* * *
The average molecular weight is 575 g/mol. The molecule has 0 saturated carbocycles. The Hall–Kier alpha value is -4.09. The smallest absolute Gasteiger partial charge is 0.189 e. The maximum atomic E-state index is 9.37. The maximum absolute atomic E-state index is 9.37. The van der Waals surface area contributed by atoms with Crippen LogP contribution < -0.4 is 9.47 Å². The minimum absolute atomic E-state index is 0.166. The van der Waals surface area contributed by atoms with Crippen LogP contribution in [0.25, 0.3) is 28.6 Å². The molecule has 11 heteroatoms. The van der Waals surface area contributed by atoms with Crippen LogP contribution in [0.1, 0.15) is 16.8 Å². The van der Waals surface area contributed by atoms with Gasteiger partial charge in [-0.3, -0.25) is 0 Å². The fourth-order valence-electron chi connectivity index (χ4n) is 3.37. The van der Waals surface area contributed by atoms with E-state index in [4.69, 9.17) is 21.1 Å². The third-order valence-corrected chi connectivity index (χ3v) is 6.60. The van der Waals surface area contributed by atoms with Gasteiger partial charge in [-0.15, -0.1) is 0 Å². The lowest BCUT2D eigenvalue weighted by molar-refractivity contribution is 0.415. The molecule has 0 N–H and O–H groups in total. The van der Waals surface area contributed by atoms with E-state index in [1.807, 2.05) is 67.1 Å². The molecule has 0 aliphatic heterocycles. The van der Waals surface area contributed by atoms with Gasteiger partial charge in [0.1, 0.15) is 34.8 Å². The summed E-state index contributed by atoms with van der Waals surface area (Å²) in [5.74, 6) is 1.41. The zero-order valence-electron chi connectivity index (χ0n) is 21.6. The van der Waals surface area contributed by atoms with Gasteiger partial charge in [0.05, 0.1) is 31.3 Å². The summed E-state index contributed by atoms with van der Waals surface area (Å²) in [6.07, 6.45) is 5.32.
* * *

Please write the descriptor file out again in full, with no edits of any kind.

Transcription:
The average molecular weight is 575 g/mol. The molecule has 0 saturated carbocycles. The Hall–Kier alpha value is -4.09. The smallest absolute Gasteiger partial charge is 0.189 e. The maximum atomic E-state index is 9.37. The maximum absolute atomic E-state index is 9.37. The van der Waals surface area contributed by atoms with Crippen LogP contribution < -0.4 is 9.47 Å². The minimum absolute atomic E-state index is 0.166. The van der Waals surface area contributed by atoms with Crippen LogP contribution in [0.25, 0.3) is 28.6 Å². The molecule has 11 heteroatoms. The van der Waals surface area contributed by atoms with Crippen LogP contribution in [0.1, 0.15) is 16.8 Å². The van der Waals surface area contributed by atoms with Gasteiger partial charge in [-0.3, -0.25) is 0 Å². The fourth-order valence-electron chi connectivity index (χ4n) is 3.37. The van der Waals surface area contributed by atoms with E-state index in [4.69, 9.17) is 21.1 Å². The third-order valence-corrected chi connectivity index (χ3v) is 6.60. The van der Waals surface area contributed by atoms with Gasteiger partial charge in [-0.15, -0.1) is 0 Å². The lowest BCUT2D eigenvalue weighted by molar-refractivity contribution is 0.415. The molecule has 0 N–H and O–H groups in total. The van der Waals surface area contributed by atoms with E-state index in [1.807, 2.05) is 67.1 Å². The molecule has 0 aliphatic heterocycles. The van der Waals surface area contributed by atoms with Gasteiger partial charge in [0.1, 0.15) is 34.8 Å². The summed E-state index contributed by atoms with van der Waals surface area (Å²) in [5.74, 6) is 1.41. The zero-order valence-electron chi connectivity index (χ0n) is 21.6. The van der Waals surface area contributed by atoms with Gasteiger partial charge in [0.05, 0.1) is 31.3 Å². The summed E-state index contributed by atoms with van der Waals surface area (Å²) in [6.07, 6.45) is 5.32.